It’s an unexpected side effect of globalization: problems that once would have stayed local—say, a bank lending out too much money—now have consequences worldwide. But still, countries operate independently, as if alone on the planet. Policy advisor Simon Anholt has dreamed up an unusual scale to get governments thinking outwardly: The Good Country Index. In a riveting and funny talk, he answers the question, “Which country does the most good?” The answer may surprise you (especially if you live in the US or China).
Ultimately, that, I think, is what will make the change. That word, “good,” and the number 6.8 and the discovery that’s behind it have changed my life. I think they can change your life, and I think we can use it to change the way that our politicians and our companies behave, and in doing so, we can change the world. I’ve started thinking very differently about my own country since I’ve been thinking about these things. I used to think that I wanted to live in a rich country, and then I started thinking I wanted to live in a happy country, but I began to realize, it’s not enough. I don’t want to live in a rich country. I don’t want to live in a fast-growing or competitive country. I want to live in a good country, and I so, so hope that you do too.
Simon Anholt helps national, regional and city governments earn better reputations—not by launching advertising or PR campaigns, but by changing the way they behave.
Why you should listen
“The only remaining superpower is international public opinion,” says Simon Anholt, an independent policy advisor who has helped more than 50 countries engage more productively with the rest of the world. He believes that public opinion cannot be shifted on the surface, but only moves when a government makes real changes in its values and behavior by rolling out enlightened policies, developing dynamic exchanges with other nations and committing to global betterment.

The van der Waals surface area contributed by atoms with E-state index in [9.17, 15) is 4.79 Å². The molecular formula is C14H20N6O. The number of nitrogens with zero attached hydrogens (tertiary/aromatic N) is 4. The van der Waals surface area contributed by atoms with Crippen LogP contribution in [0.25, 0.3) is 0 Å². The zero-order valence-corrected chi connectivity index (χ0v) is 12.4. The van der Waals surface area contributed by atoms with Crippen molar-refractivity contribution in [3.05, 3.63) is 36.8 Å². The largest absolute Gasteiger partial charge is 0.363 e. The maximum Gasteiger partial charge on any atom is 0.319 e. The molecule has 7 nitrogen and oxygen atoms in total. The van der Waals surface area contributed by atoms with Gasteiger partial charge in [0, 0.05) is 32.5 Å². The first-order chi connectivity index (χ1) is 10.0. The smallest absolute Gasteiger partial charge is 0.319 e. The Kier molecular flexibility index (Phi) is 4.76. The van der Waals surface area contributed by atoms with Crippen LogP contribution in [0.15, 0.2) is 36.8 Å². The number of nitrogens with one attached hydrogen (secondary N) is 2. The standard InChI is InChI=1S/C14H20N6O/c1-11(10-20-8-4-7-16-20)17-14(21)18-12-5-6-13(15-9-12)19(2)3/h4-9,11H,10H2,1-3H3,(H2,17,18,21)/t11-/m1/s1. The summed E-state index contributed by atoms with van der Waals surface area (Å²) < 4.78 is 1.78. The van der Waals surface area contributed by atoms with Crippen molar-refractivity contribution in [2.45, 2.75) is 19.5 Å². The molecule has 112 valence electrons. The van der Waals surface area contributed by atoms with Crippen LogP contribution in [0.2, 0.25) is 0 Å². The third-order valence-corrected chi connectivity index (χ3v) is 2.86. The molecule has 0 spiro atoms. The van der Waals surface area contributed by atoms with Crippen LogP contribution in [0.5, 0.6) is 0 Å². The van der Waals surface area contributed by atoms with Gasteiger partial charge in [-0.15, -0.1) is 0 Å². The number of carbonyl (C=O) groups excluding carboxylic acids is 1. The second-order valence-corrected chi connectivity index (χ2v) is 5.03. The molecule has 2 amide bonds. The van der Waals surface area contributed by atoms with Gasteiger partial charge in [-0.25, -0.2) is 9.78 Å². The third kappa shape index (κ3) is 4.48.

Simon Anholt has worked closely with heads of governments in countries ranging from the Netherlands to Botswana, from Jamaica to Malaysia. In his home country of the United Kingdom, he is a member of the Foreign Office Public Diplomacy Board and he frequently collaborates with multilateral institutions like the United Nations.
As a researcher, Anholt creates international surveys that inform policy. His latest project, The Good Country Index, is the first to measure exactly how much each country contributes to the planet and to humanity. He hopes this “national balance sheet” will inspire governments to operate less like independent islands and to think of themselves as highly interconnected, with ultimate responsibility to all the citizens of the world.
What others say
“Simon Anholt used 35 datasets, created by the United Nations, NGOs and other international agencies to track what countries offer, across seven categories. These include Science and Technology, Culture, International Peace and Security, World Order, Planet and Climate, Prosperity and Equality, and Health and Wellbeing.” — The Daily Mail
Source: http: ted.com
Author: Simon Anholt
Video source: TED / youtube